Directed by Bobby Farrelly, Peter Farrelly. Starring Owen Wilson, Jason Sudeikis, Jenna Fischer, Christina Applegate, Nicky Whelan. (2011, R, 98 min.)
REVIEWED By Kimberley Jones, Fri., March 4, 2011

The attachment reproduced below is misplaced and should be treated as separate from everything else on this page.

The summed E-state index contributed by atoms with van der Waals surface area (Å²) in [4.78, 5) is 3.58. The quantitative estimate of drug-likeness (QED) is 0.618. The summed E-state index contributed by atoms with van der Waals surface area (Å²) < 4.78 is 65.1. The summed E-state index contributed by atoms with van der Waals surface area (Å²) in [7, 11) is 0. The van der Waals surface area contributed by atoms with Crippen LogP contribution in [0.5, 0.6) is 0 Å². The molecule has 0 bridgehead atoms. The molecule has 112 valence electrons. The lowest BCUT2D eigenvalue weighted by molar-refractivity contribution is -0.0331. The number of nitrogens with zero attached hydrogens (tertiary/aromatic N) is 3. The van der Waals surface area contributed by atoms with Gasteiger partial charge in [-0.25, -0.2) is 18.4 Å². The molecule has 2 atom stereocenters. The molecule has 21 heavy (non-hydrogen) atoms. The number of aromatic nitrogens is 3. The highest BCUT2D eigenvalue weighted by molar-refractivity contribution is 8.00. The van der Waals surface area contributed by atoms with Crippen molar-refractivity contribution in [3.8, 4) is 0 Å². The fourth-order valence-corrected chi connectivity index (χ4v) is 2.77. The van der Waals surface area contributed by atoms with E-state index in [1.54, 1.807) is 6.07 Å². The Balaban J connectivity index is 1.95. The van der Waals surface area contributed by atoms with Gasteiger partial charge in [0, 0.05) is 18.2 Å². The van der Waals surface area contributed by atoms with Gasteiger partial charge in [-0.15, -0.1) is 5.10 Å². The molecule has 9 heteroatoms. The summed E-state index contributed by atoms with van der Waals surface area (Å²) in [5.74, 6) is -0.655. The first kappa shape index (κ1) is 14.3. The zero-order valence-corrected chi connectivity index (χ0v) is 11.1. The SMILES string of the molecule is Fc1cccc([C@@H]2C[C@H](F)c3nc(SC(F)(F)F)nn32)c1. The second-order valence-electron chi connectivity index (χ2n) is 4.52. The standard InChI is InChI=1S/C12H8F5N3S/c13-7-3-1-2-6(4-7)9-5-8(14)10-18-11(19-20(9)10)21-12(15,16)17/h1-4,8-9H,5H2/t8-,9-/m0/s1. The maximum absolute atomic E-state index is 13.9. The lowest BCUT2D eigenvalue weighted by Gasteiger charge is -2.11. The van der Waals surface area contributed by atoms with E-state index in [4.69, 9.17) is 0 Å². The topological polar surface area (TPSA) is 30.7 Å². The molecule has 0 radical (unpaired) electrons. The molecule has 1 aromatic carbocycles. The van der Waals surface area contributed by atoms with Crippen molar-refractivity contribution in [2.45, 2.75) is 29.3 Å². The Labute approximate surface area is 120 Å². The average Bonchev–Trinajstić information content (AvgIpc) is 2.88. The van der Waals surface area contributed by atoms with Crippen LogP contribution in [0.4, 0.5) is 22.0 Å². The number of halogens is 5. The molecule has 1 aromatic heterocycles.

The Farrelly brothers have always been hit or miss, but when they hit – in There’s Something About Mary or the underrated Stuck on You – their signature raunch is sweetly tempered by daffy high-spiritedness. But there’s nothing but bottom-feeding in Hall Pass’ cynical, tin-eared attempts to make comedy out of the seven-year-itch: Its ugh-ing offensiveness may begin with the unsophisticated, “Har, it’s a schlong!” humor, but it ends with the unendurable tedium of flat-footed plotting and shudderingly antiquated ideas about gender relations. Wilson plays Rick, a pleated-pants soccer dad with a roving eye; when his wife, Maggie (The Office’s Fischer), becomes fed up with his horndog leering, she gives him a weeklong “hall pass” from their marriage, freeing him to leer, or even cheat, to his heart’s content – the theory being that he’ll get it all out of his system and return to family life with renewed vigor. Wilson – who is so much better than this it hurts the heart a little – is a zero, a barely there bore in a film he ostensibly headlines. That, I suppose, is an improvement over co-star Sudeikis’ subzero toxicity: As another husband enjoying a week off, Sudeikis does the heavy lifting in terms of the film’s aggressively off-putting foulmouthedness. A caricature at best, but a cartoon buffoon more regularly, Sudeikis makes a poor foil for Wilson and an even worse catchphrase-trademarker (the film tries ad nauseam – emphasis on the nausea – to make a cunnilingus gag about “fake chow” catch on). Hall Pass bears all the narrative finesse and visual pizzazz of an According to Jim episode, only dun-colored with fecal propulsives tapped not once but twice for punchline value. Cruel to its women characters and careless with its men (it doesn’t even try for audience empathy), Hall Pass has half the right idea: Scratch out “Hall,” and just … pass.